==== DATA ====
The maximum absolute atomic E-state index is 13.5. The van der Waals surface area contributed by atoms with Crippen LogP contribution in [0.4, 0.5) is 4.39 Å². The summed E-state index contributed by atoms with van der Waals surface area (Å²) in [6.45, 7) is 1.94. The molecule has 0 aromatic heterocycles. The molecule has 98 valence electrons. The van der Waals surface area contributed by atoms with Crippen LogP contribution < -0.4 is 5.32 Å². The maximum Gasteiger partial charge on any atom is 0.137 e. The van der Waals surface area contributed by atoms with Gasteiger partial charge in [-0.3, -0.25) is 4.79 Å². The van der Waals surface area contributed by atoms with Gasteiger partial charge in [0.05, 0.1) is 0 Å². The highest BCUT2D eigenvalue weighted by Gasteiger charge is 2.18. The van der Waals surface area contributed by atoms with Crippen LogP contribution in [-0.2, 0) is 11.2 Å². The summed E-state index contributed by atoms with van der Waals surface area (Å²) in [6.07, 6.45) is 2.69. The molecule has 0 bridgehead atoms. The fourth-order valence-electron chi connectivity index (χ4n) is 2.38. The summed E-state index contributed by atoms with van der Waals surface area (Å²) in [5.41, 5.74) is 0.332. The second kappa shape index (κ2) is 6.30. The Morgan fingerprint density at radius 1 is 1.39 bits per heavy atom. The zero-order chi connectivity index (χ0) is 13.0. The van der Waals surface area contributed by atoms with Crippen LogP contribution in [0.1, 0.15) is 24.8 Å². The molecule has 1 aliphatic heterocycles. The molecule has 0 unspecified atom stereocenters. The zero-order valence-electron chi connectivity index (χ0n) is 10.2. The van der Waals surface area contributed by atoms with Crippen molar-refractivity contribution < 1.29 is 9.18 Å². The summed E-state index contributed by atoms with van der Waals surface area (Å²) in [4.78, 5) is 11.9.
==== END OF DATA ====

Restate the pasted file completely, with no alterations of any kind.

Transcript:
The maximum absolute atomic E-state index is 13.5. The van der Waals surface area contributed by atoms with Crippen LogP contribution in [0.4, 0.5) is 4.39 Å². The summed E-state index contributed by atoms with van der Waals surface area (Å²) in [6.45, 7) is 1.94. The molecule has 0 aromatic heterocycles. The molecule has 98 valence electrons. The van der Waals surface area contributed by atoms with Crippen LogP contribution < -0.4 is 5.32 Å². The maximum Gasteiger partial charge on any atom is 0.137 e. The van der Waals surface area contributed by atoms with Gasteiger partial charge in [-0.3, -0.25) is 4.79 Å². The van der Waals surface area contributed by atoms with Gasteiger partial charge in [0.05, 0.1) is 0 Å². The highest BCUT2D eigenvalue weighted by Gasteiger charge is 2.18. The van der Waals surface area contributed by atoms with Crippen LogP contribution in [-0.2, 0) is 11.2 Å². The summed E-state index contributed by atoms with van der Waals surface area (Å²) in [6.07, 6.45) is 2.69. The molecule has 0 bridgehead atoms. The fourth-order valence-electron chi connectivity index (χ4n) is 2.38. The summed E-state index contributed by atoms with van der Waals surface area (Å²) in [5.41, 5.74) is 0.332. The second kappa shape index (κ2) is 6.30. The Morgan fingerprint density at radius 1 is 1.39 bits per heavy atom. The zero-order chi connectivity index (χ0) is 13.0. The van der Waals surface area contributed by atoms with Crippen LogP contribution in [0.1, 0.15) is 24.8 Å². The molecule has 1 aliphatic heterocycles. The molecule has 0 unspecified atom stereocenters. The zero-order valence-electron chi connectivity index (χ0n) is 10.2. The van der Waals surface area contributed by atoms with Crippen molar-refractivity contribution < 1.29 is 9.18 Å². The summed E-state index contributed by atoms with van der Waals surface area (Å²) in [4.78, 5) is 11.9.